CME Senior Capstone Projects Aid Willie Price

Students design and build solutions to real-word problems at preschool

OXFORD, Miss. – The 3- and 4-year-old children at the University of Mississippi’s Willie Price Lab School find themselves living out the phrase, “little people, big world.” 

Recently, students in the university’s Haley Barbour Center for Manufacturing Excellence completed two senior capstone projects to design and build products that helped students at the preschool. One called “Step Buddy” gave Willie Price students a solution to a common problem: the children aren’t able to reach the sinks and water fountains in Kinard Hall, which are designed for adults. Another product, Big Cajon, is a smaller-than-normal hand percussion instrument for students to play along with their teachers. 

Edward Lieser, a Chicago native who earned a bachelor’s degree in finance earlier this year, was the CEO of Step Buddy. He said the idea began when a faculty member at Willie Price came to the CME and talked about the issue of sinks being too high for children to reach. 

“Our team felt as if we could effectively remedy the situation with a solid design that met all of the desired customer specifications,” Lieser said. “Very quickly, the project became more than just a ‘capstone project’ as our team was consistently engaged, trying to make the Ole Miss community, specifically Willie Price, a better place.”

The goal of the capstone projects is to engage the senior CME class in a yearlong entrepreneurial, “real-world” experience that involves designing a new product and building a “company” around it. 

In the beginning, students had to utilize a comprehensive engineering design process that was taught in previous CME courses to bring the product to life. From there, each team was to create an organizational structure, develop a concurrent working relationship with a local customer, determine accurate costs and profit projections and ultimately manufacture the product at the center. 

They also had to meet all production timelines.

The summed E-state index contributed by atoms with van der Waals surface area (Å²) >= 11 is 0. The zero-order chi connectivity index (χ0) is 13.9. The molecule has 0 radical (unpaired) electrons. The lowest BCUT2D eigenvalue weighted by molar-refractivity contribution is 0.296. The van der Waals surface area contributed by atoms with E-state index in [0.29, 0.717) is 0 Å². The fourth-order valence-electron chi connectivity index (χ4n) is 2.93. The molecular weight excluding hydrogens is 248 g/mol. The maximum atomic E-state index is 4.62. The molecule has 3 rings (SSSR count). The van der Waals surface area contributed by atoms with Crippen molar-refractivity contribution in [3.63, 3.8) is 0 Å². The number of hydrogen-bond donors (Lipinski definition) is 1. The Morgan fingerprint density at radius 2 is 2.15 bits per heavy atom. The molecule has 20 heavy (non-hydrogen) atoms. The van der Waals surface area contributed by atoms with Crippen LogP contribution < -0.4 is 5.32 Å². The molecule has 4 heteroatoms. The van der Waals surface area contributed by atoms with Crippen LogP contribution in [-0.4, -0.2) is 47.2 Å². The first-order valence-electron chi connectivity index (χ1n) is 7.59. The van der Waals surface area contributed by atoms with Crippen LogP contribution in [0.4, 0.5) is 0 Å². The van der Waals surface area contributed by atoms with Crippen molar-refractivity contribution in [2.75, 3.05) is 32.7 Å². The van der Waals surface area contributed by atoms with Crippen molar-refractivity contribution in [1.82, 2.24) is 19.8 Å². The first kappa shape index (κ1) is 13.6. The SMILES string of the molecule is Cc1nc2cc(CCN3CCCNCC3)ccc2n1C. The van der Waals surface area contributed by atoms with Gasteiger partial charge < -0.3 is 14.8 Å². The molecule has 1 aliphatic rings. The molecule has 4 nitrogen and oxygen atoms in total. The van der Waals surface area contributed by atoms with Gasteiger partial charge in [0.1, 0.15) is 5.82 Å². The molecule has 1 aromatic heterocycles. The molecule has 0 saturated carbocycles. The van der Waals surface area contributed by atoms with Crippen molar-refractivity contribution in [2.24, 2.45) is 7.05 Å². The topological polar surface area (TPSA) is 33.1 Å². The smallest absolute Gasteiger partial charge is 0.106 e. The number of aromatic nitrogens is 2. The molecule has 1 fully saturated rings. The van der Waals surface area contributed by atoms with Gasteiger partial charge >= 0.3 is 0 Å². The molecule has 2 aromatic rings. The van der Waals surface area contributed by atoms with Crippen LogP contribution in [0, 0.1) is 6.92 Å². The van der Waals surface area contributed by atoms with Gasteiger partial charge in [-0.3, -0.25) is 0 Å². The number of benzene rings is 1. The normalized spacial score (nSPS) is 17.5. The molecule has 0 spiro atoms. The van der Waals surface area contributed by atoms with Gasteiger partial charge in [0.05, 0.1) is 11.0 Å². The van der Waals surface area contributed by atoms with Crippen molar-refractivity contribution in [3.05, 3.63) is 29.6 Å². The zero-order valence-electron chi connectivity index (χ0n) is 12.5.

Ole Miss seniors Peter Dowling, Chris Sevigney, Kaitlyn Meyers, Kyle Khan and Arthur Smith, all from business, accountancy and engineering, were members of the Step Buddy team. It provided a great work experience, Lieser said. 

“Throughout the project, I think we all got a taste of the real world in not just manufacturing, but business and real life as a whole,” Lieser said. “Critical lessons in effective communication, project management, meeting deadlines and quotas, cross-functional collaboration and more were all taught through experience.”

Evan Turner and Paige Lohman created Big Cajon. Originally, the design called for a full-sized drum, but after meeting with Willie Price staff, they heard concerns about it being too tall for the students. Turner and Lohman made their design about 30 percent shorter, without changing its tone. 

“Our team spent this semester and last semester applying the concepts we learned through the CME curriculum in order to finalize a prototype, design a process layout and complete two one-hour production runs,” said Lohman, of Moline, Illinois, who graduated in May with a degree in mechanical engineering.

Jack McClurg, CME associate professor of practice, praised both groups of students for their work. 

Step Buddy was vitally important, he said. 

“Eddie Lieser and his group did a fine job analyzing the current situation and needs by visiting the school, recognizing the need and working with the students and administrators to make functional, safe products for the children to use,” McClurg said. 

The Big Cajon team was flexible in their production line, which allowed them to easily change their product to best fit the customer, he said. 

“After visiting with the school, there were concerns about the cajon being too tall for the children to use safely,” McClurg said. “This resulted in a redesign of the cajon to be about 30 percent shorter, while not affecting the tonal quality of the drum box too much.

“This team ended up building 10-to-12 small cajons for the children and delivering two full-scale units for teachers.”